Now that you have reviewed the exemptions and concluded that your project will need an air permit to construct, the next step will be to determine what level of construction permit is appropriate for your project.  Every agency has different naming conventions for levels of construction permits, but in general there are two basic levels of air permits:  minor and major.  This delineation is based on several factors, but mainly on whether your site is considered a minor or major source of emissions before the project and also the calculated PTE of all the emissions units involved in your project.  There are a number of other variables and layers of complexity that go into the selection of the type of air permit that your project may need, so if you are unsure or confused as to what type of air permit is right for your project, it is advisable to reach out to an air quality consultant to review your project’s details and help with this decision.  One final determination in this step is to review whether your facility is in an Environmental Justice (EJ) area as this could require you to engage in some public outreach regarding the details of the project and the permit application could face additional scrutiny by the agency.

Step 5.  Set up an Agency Meeting

If your emissions are close to or at a major source level, then setting up a meeting with the permitting agency is strongly encouraged (and sometimes required).  This meeting will serve to discuss the project details with the agency and confirm that the permit engineers at the agency are on the same page as you with regard to what type of application will be required and to also get a feel for how quickly the agency might be able to turn around your application and issue the air permit.  Major New Source Review (NSR) permits can sometimes take from 12-18 months to issue depending on the current backlog at the agency and the complexity of your application.  Minor air permits should not take as long and can usually be issued within 90-120 days depending on the agency and whether a public comment period is required. You should also determine whether the permitting agency has an expedited review program and whether your project can use it.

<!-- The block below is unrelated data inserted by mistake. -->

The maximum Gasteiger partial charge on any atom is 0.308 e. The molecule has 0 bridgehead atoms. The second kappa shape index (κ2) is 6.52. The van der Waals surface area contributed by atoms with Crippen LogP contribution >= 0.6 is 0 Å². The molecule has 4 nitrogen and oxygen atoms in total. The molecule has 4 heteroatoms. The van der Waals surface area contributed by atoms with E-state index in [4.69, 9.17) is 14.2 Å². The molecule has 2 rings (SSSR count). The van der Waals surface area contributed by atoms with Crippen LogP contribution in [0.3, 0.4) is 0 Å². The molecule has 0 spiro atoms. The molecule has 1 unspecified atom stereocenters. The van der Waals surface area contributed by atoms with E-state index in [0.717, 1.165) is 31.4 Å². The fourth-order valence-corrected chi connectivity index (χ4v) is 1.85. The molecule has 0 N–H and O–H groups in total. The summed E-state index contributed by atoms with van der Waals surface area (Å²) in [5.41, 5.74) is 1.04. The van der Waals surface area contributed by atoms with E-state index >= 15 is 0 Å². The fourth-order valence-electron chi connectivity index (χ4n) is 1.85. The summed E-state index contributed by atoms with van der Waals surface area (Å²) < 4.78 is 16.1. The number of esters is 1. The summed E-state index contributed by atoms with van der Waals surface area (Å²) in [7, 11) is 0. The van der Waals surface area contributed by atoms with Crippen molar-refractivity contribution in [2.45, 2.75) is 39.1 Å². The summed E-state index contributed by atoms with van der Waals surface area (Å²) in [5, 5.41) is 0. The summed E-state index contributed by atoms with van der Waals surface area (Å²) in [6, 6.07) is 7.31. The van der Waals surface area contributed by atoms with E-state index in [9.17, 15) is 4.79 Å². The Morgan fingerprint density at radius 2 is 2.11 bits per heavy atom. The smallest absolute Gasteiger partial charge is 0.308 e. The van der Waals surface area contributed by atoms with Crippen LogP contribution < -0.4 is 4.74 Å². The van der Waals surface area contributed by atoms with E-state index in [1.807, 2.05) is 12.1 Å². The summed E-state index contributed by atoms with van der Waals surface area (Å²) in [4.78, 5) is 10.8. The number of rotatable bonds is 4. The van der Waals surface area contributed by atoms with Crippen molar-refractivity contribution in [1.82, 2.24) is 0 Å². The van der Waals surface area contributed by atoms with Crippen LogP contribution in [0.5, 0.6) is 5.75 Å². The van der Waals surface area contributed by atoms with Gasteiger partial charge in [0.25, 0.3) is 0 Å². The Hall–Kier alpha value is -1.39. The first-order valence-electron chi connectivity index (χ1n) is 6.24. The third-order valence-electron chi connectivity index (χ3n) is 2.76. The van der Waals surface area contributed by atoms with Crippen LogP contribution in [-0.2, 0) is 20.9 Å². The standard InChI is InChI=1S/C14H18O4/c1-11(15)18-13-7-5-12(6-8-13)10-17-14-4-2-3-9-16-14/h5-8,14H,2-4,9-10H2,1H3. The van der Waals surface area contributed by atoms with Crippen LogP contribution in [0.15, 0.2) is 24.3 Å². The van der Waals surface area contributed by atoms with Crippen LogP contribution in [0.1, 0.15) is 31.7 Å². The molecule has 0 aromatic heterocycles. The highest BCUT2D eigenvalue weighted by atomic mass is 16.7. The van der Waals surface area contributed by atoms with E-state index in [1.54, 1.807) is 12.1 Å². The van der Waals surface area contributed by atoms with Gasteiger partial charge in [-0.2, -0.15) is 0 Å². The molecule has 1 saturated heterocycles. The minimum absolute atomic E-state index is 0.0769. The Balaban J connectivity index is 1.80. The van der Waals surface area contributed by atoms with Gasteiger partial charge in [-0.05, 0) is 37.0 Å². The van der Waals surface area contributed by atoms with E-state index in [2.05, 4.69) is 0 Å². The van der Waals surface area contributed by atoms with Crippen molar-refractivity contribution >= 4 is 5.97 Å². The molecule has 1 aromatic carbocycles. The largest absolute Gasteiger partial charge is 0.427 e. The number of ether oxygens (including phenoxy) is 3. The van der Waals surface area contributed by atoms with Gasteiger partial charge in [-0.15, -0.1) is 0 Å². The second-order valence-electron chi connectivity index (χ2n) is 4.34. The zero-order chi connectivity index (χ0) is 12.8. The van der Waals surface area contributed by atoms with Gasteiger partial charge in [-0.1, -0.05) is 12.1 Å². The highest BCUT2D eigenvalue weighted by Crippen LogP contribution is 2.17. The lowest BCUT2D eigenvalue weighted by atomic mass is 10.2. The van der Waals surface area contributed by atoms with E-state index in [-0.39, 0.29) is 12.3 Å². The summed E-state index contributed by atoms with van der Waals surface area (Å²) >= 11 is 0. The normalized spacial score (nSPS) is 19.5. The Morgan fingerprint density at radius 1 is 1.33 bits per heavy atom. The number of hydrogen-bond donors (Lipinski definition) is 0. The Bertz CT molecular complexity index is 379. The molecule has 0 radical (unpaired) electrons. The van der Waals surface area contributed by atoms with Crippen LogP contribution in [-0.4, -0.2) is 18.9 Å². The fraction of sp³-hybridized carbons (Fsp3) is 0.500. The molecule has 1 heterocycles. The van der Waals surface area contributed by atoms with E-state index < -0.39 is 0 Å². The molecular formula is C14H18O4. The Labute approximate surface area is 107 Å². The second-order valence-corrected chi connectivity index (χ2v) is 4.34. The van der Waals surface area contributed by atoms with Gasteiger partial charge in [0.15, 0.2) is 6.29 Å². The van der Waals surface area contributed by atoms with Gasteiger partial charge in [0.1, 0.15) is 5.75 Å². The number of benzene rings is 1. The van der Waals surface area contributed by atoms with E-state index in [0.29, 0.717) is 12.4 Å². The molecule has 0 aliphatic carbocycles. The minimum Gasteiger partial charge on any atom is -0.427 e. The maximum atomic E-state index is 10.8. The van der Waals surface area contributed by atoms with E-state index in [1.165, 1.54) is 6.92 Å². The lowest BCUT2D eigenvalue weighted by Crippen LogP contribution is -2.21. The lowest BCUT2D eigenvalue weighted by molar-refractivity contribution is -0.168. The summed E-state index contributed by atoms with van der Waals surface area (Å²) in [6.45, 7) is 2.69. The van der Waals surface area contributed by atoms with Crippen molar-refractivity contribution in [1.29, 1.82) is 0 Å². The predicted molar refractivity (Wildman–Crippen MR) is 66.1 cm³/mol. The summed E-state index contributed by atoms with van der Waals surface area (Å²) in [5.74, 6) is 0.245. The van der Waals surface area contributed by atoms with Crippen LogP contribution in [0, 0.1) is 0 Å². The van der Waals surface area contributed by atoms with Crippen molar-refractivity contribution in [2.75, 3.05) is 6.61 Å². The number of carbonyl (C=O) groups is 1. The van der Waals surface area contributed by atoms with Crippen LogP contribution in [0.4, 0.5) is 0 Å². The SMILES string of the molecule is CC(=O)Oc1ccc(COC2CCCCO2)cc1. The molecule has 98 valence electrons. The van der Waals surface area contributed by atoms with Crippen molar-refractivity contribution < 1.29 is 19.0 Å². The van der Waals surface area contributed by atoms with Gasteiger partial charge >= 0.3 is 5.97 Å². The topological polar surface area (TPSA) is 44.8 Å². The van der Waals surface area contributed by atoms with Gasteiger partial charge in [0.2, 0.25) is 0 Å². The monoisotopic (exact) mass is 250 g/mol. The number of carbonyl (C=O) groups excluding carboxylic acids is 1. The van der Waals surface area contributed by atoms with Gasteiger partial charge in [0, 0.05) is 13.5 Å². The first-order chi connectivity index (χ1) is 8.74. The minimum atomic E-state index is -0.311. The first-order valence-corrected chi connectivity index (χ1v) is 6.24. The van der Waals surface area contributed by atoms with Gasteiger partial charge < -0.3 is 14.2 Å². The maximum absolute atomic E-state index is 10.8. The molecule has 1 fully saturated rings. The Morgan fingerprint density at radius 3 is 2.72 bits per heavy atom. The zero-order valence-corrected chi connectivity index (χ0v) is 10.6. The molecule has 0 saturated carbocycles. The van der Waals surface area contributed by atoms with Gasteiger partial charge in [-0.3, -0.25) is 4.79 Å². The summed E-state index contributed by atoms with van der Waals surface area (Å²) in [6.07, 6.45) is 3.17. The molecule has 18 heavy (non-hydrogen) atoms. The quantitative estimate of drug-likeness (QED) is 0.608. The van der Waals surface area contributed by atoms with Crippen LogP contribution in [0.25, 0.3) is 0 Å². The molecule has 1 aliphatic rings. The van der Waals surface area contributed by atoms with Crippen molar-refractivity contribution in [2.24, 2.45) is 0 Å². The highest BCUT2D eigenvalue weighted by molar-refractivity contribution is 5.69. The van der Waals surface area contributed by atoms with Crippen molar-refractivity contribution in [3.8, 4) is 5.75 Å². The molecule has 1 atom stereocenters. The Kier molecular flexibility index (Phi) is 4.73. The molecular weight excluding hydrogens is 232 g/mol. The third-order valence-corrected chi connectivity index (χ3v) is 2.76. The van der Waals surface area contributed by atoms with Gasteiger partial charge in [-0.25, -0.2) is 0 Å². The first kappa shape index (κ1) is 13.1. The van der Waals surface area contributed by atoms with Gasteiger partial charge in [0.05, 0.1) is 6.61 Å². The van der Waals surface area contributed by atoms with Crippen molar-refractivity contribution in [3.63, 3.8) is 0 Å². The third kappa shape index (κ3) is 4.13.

Step 6. Confirm Activities Allowed Prior to Obtaining Permit

You do not want to “commence construction” before you obtain the appropriate air permit from the state or local agency that has jurisdiction over your project.  Each agency has its own set of standards on what activities are allowed or prohibited before the air permit is obtained and often they are based on the type of permit you are seeking (minor versus major).  A typical example of what might be allowed before obtaining the air permit would be site clearing, grading, or entering into binding agreements or contractual obligations with vendors.  On the other hand, some examples of activities that may be prohibited before obtaining your air permit would include installation of equipment with air emissions or footings, pilings, or other materials to support these structures.  You will want to confirm with the agency what activities will be allowed prior to receiving your final construction permit for the project.

Step 7.  Communicate the Timeline to Stakeholders